Large scale systems face a balance between creating systems that work for the majority yet be flexible enough to impact the individual. The communication method of results of systems like Promptable and the targeted use of household data to tailor messages to young people such as the “Encouraging people into University” report could show the way on how this is feasible in CEIAG.


The rise of the career advice vlogger

Getting messages out there in an increasingly crowded and noisey media landscape can’t be easy. Especially when your target audience swings between hyperactivity and utter indifference as often as teenagers tend to do.

I am not a branding or communication specialist but if I were, I would imagine that a key message in Branding 101 is “inhabit the space in which your target audience communicates.” It is perhaps no surprise then that a trend seems to be growing among stakeholders who are keen to promote career ideals to young people in starting to utilise the art of vlogging to spread their message.

Vlogging, in internet terms, isn’t new and has lead to a whole new breed of celebrity whose ability to speak directly and frequently with their loyal audiences has meant that brands have been quick to piggy back their products into the medium. Mostly though, vloggers have regular themes (fashion, gaming, travel, challenges) which they return to through their “daily life” stories. The trick that industry organisations such as Tomorrow’s Engineers or government backed bodies such as YOUR LIFE are now trying to achieve is to make the “career journey” the main theme of the vlogs and each channel.

Tomorrow’s Engineers have taken the route of hiring two young people in the early stages of their own STEM career journey and asking them to document their progress. The newest to the process seems like Nayeeb who is in his 3rd year at UCL (rule 1 of vlogging; look at the lens and stop checking out your hair on the viewfinder) while Lily, seems to have more of a blogging background having been running a lifestyle blog and (relatively) small scale twitter for a few years.

The YOUR LIFE team have taken a different approach. Rather than focus on more unknown internet personalities and attempt to build them up, they have appointed a number of vloggers who already have growing followings. The Mandeville Sisters with a feed of lifestyle, fashion and movie events (Youtube followers: about 51,000, Twitter followers: about 6,400), Victorious Sponge – ‘wacky’ comedy (Youtube followers: about 73,000, Twitter followers: about 3,200) and Ashens – retro games, retro toys and…sweets? (Youtube followers: about 920,000, Twitter followers: about 73,000) have all been enlisted to make videos that spread the STEM message. Hiring slightly more established internet bloggers was perhaps more of an option for YOUR LIFE though as their 2014-15 funding alone was £600,000 but, ultimately, what matters here is the impact these communication channels have.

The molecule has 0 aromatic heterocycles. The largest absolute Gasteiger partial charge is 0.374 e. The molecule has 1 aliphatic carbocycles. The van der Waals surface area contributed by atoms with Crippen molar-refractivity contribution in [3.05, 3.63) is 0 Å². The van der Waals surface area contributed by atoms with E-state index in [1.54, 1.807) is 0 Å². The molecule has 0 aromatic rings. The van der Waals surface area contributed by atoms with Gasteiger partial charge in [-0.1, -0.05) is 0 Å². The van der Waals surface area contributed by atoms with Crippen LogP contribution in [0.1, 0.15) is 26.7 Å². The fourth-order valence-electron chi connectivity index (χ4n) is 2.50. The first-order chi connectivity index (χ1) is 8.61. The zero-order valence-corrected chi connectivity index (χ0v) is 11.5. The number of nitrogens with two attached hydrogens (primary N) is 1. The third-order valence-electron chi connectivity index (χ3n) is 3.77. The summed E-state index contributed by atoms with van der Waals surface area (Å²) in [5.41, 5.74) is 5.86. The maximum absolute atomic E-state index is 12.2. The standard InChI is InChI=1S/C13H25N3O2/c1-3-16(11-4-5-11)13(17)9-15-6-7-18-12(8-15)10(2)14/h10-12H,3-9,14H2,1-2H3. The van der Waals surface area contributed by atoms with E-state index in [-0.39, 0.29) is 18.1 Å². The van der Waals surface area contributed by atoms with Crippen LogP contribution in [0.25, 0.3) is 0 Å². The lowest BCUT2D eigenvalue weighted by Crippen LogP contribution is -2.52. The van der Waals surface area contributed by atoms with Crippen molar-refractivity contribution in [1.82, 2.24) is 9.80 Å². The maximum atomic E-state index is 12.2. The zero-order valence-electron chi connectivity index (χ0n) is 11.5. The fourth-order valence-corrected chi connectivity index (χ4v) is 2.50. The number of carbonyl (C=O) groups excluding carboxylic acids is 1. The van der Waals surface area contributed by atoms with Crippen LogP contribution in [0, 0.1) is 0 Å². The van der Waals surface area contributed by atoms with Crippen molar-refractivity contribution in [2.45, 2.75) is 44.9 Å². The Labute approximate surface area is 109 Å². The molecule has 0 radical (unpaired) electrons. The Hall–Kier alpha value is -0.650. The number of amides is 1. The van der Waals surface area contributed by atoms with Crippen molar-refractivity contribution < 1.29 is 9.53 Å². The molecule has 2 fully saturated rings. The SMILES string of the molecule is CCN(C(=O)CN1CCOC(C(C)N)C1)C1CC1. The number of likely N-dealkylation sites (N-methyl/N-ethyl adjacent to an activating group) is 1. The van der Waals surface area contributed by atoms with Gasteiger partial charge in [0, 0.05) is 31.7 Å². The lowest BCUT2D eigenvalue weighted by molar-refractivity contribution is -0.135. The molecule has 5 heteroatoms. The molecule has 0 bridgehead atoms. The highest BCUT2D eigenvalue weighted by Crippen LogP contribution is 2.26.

In the world of vlogging, shares, likes and view counts are king. For both organisations mentioned, getting high numbers of these will be the first challenge (at the time of writing Lily’s intro video has only 250 views in 20 days). Those involved with YOUR LIFE are still tiny compared to the behemoths of the medium, the ubiquitous Zoella is now at over 9 million Youtube subscribers and 3.7 million Twitter followers and there are plenty of others whose follower counts blow the YOUR LIFE teams out of the water. Even then if the views do start stacking up, the actual impact on young people’s (particularly girls) subject and career decisions will be a much tougher consequence to measure. It will be interesting to see the success of this new model in reaching a hard to reach audience with a CEIAG message.

Tedx talk: Debbie Sterling – Inspiring the next generation of female engineers

A brilliant talk from Debbie Sterling founder of Goldie Blox, her company that designs and sells engineering themed toys for girls.

The company is not only a fantastic avenue for her talents and interests in creating solutions and products but it is also consistent in conveying her message of promoting such careers to young girls. Combined with the use of her back story to promote the message and the company; it’s a powerful and consistent message.

A really inspiring video to use with students to reinforce messages of finding a niche and career happiness, hard work and battling stereotypes.